Reviving the Spice Route will take India-Asean ties a long distance

Tags: Opinion
The South-east Asian region was once India’s traditional area of influence, but following independence, a turbulent neighbourhood, cold war dynamics and Myanmar’s (then Burma) self-isolation cut us off from the region. Since 1991, when India launched its ‘Look East’ policy, it has been seeking to expand its trade and contact with the Asean. Two decades later, India is hosting an India-Asean commemorative summit where ten Asean leaders will be present.

The past 20 years have seen a slow but steady progress in India-Asean ties. In the early years, India moved cautiously as not all Asean members welcomed its overtures, but in the past half decade or so, New Delhi has been somewhat charged up in its interaction with the Asean. The commemorative summit would signal India’s commitment to forging closer ties with the region. A vision document to be unveiled by the leaders at the summit is expected to set the direction for strategic partnership.

The Asean itself is facing new pressures created by strains within the organisation. While China is a major trading partner for the Asean countries, its growing assertiveness over the South China Sea is a matter of concern. However, the Asean has been unable to devise a collective response to the problem. As the American pivot to Asia unfolds during president Barack Obama’s second term, regional security issues will appear centrestage in the region. Asean and India have shared similar views on regional security, but a changing environment may bring fresh challenges.

Prime minister Manmohan Singh has made India’s ‘Look East’ policy a priority, but New Delhi still faces the challenge of translating its intent into a policy that actually delivers. India has indicated its readiness to participate in the negotiations for a regional comprehensive partnership among the Asean countries and its economic partners. Prime minister Singh called it a “giant step towards creating an economic community in the region” that would be a useful platform for enhancing cooperation and discussing regional security issues.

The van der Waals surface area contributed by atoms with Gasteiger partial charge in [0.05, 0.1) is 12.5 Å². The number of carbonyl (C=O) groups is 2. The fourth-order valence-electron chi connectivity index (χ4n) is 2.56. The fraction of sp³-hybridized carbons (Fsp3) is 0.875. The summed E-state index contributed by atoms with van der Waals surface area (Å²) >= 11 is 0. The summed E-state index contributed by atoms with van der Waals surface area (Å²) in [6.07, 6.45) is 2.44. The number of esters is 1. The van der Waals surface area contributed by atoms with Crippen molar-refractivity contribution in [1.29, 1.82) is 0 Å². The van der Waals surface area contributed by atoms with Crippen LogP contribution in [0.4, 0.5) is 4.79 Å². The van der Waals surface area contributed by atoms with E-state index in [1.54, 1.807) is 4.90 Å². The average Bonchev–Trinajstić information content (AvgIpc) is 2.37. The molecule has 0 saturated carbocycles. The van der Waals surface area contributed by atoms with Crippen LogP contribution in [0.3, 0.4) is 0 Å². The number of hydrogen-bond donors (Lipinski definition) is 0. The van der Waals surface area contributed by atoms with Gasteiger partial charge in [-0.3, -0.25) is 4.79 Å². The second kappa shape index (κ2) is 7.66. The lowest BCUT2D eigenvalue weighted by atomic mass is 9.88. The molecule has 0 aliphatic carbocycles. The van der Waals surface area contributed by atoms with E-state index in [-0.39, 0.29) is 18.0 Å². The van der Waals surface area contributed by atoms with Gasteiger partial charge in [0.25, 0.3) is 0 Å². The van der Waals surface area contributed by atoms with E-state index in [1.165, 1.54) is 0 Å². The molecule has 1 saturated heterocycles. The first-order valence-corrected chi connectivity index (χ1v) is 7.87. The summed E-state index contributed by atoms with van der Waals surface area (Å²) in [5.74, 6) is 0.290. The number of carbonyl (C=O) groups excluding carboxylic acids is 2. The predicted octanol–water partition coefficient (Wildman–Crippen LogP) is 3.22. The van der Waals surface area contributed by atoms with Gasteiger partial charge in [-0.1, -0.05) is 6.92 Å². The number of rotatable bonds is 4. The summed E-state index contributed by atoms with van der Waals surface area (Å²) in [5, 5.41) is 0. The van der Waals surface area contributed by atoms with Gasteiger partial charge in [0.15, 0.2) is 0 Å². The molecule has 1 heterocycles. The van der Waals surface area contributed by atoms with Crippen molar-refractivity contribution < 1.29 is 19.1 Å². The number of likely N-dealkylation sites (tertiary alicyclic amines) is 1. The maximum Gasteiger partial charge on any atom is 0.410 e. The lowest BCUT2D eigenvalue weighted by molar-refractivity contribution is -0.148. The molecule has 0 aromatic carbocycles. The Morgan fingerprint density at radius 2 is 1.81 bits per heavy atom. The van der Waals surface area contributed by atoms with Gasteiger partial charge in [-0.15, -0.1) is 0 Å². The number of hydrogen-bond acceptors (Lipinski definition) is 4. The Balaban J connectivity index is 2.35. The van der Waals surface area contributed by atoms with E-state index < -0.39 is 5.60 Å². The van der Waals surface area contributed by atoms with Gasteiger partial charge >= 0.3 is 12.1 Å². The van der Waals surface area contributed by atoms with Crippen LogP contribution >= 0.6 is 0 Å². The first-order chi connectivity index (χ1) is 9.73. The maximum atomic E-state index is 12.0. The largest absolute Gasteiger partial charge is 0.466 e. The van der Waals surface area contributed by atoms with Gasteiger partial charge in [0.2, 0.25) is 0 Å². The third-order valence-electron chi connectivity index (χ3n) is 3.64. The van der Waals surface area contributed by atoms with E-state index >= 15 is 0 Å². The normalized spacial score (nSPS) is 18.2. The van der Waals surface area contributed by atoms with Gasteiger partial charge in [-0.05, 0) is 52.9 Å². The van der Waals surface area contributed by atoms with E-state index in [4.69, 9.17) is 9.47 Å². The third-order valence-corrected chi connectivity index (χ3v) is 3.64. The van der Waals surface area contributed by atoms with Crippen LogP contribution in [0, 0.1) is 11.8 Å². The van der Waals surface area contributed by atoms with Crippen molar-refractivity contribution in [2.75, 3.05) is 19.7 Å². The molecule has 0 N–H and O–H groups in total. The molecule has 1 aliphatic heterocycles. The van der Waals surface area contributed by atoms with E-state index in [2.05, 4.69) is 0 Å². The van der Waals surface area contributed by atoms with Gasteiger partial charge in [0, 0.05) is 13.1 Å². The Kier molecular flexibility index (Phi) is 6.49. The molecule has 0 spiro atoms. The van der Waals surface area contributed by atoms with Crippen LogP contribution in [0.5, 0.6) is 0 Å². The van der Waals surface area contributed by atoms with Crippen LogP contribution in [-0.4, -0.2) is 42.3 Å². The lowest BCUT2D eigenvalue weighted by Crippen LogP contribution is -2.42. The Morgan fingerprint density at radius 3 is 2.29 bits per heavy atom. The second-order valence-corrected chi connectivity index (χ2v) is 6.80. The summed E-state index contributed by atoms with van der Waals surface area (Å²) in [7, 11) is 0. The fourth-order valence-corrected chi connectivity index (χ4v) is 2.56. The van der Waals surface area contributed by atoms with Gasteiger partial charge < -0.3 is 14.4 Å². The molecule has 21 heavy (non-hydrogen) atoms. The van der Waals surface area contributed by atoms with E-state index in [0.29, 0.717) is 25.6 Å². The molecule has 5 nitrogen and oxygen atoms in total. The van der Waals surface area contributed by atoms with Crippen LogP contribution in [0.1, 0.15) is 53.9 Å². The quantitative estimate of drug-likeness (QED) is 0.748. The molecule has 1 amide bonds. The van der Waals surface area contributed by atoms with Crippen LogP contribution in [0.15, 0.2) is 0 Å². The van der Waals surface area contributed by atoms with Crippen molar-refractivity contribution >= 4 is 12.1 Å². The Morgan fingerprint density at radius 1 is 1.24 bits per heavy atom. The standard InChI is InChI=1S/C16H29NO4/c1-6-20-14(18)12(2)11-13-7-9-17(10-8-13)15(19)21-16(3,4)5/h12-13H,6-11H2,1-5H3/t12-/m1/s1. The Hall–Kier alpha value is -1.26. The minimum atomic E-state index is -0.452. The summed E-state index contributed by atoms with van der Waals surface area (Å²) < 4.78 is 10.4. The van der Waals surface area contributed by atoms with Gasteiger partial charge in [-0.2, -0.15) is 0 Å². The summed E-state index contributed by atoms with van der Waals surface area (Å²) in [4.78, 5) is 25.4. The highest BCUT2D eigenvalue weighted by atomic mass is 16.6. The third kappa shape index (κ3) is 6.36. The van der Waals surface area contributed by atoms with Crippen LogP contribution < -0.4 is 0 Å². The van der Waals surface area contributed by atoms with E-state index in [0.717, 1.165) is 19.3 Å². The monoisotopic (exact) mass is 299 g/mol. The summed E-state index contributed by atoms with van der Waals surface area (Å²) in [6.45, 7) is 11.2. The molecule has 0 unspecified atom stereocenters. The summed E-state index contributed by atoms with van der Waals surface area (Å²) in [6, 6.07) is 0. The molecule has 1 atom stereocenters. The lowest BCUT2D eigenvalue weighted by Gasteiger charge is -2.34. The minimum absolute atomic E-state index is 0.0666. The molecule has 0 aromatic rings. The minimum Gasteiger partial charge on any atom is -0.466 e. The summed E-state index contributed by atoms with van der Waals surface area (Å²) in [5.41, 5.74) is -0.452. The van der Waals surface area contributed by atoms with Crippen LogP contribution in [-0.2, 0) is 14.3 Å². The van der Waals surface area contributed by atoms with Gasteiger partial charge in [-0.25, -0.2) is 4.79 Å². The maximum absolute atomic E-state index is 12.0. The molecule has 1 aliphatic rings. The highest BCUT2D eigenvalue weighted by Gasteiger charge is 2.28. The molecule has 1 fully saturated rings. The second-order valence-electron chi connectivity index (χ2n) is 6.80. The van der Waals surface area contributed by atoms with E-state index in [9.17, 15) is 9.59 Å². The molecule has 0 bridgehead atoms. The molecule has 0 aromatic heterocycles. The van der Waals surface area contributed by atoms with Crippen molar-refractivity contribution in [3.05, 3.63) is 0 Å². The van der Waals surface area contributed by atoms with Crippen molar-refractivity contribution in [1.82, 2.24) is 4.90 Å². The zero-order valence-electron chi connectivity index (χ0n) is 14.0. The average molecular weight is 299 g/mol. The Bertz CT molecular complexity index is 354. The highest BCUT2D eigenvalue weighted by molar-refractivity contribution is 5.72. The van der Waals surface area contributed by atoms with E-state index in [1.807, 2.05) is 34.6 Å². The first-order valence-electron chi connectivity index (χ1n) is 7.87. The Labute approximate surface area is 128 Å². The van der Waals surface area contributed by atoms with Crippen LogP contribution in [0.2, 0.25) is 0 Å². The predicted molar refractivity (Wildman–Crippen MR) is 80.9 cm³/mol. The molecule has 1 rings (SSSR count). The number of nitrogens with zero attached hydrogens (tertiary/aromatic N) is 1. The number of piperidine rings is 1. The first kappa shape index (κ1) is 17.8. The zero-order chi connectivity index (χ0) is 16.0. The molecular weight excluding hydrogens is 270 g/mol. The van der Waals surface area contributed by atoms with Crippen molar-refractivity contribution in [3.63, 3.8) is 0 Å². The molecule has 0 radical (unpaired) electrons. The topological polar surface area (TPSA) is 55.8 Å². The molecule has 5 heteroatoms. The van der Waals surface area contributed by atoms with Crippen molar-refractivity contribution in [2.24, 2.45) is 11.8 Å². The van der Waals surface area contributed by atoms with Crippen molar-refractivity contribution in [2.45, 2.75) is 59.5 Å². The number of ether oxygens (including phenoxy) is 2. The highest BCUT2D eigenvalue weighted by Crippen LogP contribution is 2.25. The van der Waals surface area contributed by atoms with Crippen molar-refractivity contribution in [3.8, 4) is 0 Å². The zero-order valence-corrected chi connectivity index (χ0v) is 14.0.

The regional economic partnership would include the ten Asean countries of Singapore, Thailand, Malaysia, Indonesia, the Philippines, Vietnam, Cambodia, Lao PDR and Brunei, with its dialogue partners, China, Japan, South Korea, Australia, New Zealand and India, bringing together half of the world’s population and about 30 per cent of global GDP. At a time when western economies are contracting and the Asian economies are still showing high growth rates, a regional partnership in Asia shows great potential for the region.

India and the Asean had tortuous negotiations over a trade in goods agreement that was finally concluded in 2009 and was implemented with all the Asean countries by 2010. Its impact is already visible with trade going up by 37 per cent to $79 billion in 2012. A trade in services agreement expected to reach conclusion should take two-way trade to $100 billion by 2015. Since 2000, there has been a large outflow of investment from India, with almost $24 billion of Indian foreign investment going to the Asean countries, while the Asean member states have invested $18 billion in India.

While trade and inter-governmental contacts have been increasing, they have not been matched by contact between the peoples of the region. Indians travel to Singapore, Bangkok, Kuala Lumpur for business and leisure, but the Asean as a regional entity does not hold a place in the Indian imagination like some other regions of the world do, even though the Asean is India’s fourth largest trade partner and almost 3 million Indians travel to these countries every year.

The commemorative summit will emphasise on connectivity and economic cooperation, especially connectivity through air, road and sea that would increase contact between the peoples in the region. A car rally through the Asean countries to India was to highlight the possibility of a “seamless land route” connecting India and the Asean region. The Indian Navy’s sailing ship, INS Sudarshini’s voyage to the Asean ports aimed to follow the old spice route that had linked the region for centuries. Both were meant to emphasise the geographical proximity, cultural affinity and ancient links between them that would go a long distance to enhance the India-Asean partnership.

(The writer is a foreign affairs commentator)

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